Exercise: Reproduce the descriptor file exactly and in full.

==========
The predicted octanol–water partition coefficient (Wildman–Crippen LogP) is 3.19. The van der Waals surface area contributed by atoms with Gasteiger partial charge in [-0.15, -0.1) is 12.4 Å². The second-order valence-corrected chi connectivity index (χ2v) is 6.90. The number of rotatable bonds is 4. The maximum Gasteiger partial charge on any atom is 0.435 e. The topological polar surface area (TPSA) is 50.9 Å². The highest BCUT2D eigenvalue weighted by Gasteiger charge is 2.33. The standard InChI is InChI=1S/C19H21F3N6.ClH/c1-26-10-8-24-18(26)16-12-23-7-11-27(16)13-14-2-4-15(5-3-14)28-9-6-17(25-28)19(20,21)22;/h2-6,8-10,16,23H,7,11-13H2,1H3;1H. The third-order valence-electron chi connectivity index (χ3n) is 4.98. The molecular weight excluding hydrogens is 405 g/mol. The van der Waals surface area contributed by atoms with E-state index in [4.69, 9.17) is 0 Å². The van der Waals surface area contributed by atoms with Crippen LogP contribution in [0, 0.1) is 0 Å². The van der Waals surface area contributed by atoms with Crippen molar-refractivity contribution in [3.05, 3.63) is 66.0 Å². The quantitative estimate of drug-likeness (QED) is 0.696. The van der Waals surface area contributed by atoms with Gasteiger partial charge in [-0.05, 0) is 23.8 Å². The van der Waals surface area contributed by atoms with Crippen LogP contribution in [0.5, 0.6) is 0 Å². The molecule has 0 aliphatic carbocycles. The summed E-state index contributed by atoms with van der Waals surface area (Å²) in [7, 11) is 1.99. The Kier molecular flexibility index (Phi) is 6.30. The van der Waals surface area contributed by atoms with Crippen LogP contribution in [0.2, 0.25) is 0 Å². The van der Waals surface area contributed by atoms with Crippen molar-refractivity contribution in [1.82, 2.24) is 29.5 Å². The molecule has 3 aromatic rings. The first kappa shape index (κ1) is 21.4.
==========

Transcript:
The predicted octanol–water partition coefficient (Wildman–Crippen LogP) is 3.19. The van der Waals surface area contributed by atoms with Gasteiger partial charge in [-0.15, -0.1) is 12.4 Å². The second-order valence-corrected chi connectivity index (χ2v) is 6.90. The number of rotatable bonds is 4. The maximum Gasteiger partial charge on any atom is 0.435 e. The topological polar surface area (TPSA) is 50.9 Å². The highest BCUT2D eigenvalue weighted by Gasteiger charge is 2.33. The standard InChI is InChI=1S/C19H21F3N6.ClH/c1-26-10-8-24-18(26)16-12-23-7-11-27(16)13-14-2-4-15(5-3-14)28-9-6-17(25-28)19(20,21)22;/h2-6,8-10,16,23H,7,11-13H2,1H3;1H. The third-order valence-electron chi connectivity index (χ3n) is 4.98. The molecular weight excluding hydrogens is 405 g/mol. The van der Waals surface area contributed by atoms with E-state index in [4.69, 9.17) is 0 Å². The van der Waals surface area contributed by atoms with Crippen LogP contribution in [0, 0.1) is 0 Å². The van der Waals surface area contributed by atoms with Crippen molar-refractivity contribution in [3.05, 3.63) is 66.0 Å². The quantitative estimate of drug-likeness (QED) is 0.696. The van der Waals surface area contributed by atoms with Gasteiger partial charge in [-0.05, 0) is 23.8 Å². The van der Waals surface area contributed by atoms with Crippen LogP contribution in [0.5, 0.6) is 0 Å². The molecule has 0 aliphatic carbocycles. The summed E-state index contributed by atoms with van der Waals surface area (Å²) in [7, 11) is 1.99. The Kier molecular flexibility index (Phi) is 6.30. The van der Waals surface area contributed by atoms with Crippen LogP contribution in [0.2, 0.25) is 0 Å². The van der Waals surface area contributed by atoms with Crippen molar-refractivity contribution in [1.82, 2.24) is 29.5 Å². The molecule has 3 aromatic rings. The first kappa shape index (κ1) is 21.4.